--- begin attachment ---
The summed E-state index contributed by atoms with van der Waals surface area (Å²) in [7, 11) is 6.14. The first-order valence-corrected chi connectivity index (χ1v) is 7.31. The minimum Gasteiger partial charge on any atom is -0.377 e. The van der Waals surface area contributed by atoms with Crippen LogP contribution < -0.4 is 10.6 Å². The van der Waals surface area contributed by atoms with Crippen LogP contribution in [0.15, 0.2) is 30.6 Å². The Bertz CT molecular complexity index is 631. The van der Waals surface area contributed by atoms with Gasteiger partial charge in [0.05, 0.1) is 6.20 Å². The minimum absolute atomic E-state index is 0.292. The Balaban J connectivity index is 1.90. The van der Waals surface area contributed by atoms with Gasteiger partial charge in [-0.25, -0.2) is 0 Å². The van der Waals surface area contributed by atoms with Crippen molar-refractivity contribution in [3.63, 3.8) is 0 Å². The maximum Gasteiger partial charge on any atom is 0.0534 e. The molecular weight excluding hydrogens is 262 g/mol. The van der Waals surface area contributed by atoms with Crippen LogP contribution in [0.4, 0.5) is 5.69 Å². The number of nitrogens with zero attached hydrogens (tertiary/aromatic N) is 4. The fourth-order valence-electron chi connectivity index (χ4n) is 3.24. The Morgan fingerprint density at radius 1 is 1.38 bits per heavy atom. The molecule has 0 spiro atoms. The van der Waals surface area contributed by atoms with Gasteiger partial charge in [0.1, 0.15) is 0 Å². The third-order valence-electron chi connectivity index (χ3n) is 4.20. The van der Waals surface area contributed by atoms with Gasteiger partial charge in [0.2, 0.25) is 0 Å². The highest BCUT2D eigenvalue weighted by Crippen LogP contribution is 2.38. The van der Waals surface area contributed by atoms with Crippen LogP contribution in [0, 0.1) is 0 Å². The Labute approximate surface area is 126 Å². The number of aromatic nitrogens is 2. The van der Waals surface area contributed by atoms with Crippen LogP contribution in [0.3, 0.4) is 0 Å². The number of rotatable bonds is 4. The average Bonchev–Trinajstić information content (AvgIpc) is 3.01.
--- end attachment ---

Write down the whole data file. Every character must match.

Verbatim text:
The summed E-state index contributed by atoms with van der Waals surface area (Å²) in [7, 11) is 6.14. The first-order valence-corrected chi connectivity index (χ1v) is 7.31. The minimum Gasteiger partial charge on any atom is -0.377 e. The van der Waals surface area contributed by atoms with Crippen LogP contribution < -0.4 is 10.6 Å². The van der Waals surface area contributed by atoms with Crippen LogP contribution in [0.15, 0.2) is 30.6 Å². The Bertz CT molecular complexity index is 631. The van der Waals surface area contributed by atoms with Gasteiger partial charge in [0.05, 0.1) is 6.20 Å². The minimum absolute atomic E-state index is 0.292. The Balaban J connectivity index is 1.90. The van der Waals surface area contributed by atoms with Gasteiger partial charge in [-0.25, -0.2) is 0 Å². The van der Waals surface area contributed by atoms with Crippen molar-refractivity contribution in [3.63, 3.8) is 0 Å². The maximum Gasteiger partial charge on any atom is 0.0534 e. The molecular weight excluding hydrogens is 262 g/mol. The van der Waals surface area contributed by atoms with Crippen LogP contribution in [0.4, 0.5) is 5.69 Å². The number of nitrogens with zero attached hydrogens (tertiary/aromatic N) is 4. The fourth-order valence-electron chi connectivity index (χ4n) is 3.24. The Morgan fingerprint density at radius 1 is 1.38 bits per heavy atom. The molecule has 0 spiro atoms. The van der Waals surface area contributed by atoms with Gasteiger partial charge in [0.1, 0.15) is 0 Å². The third-order valence-electron chi connectivity index (χ3n) is 4.20. The van der Waals surface area contributed by atoms with Gasteiger partial charge in [0.2, 0.25) is 0 Å². The highest BCUT2D eigenvalue weighted by Crippen LogP contribution is 2.38. The van der Waals surface area contributed by atoms with Crippen LogP contribution in [0, 0.1) is 0 Å². The Labute approximate surface area is 126 Å². The number of aromatic nitrogens is 2. The van der Waals surface area contributed by atoms with Crippen LogP contribution in [0.3, 0.4) is 0 Å². The number of rotatable bonds is 4. The average Bonchev–Trinajstić information content (AvgIpc) is 3.01.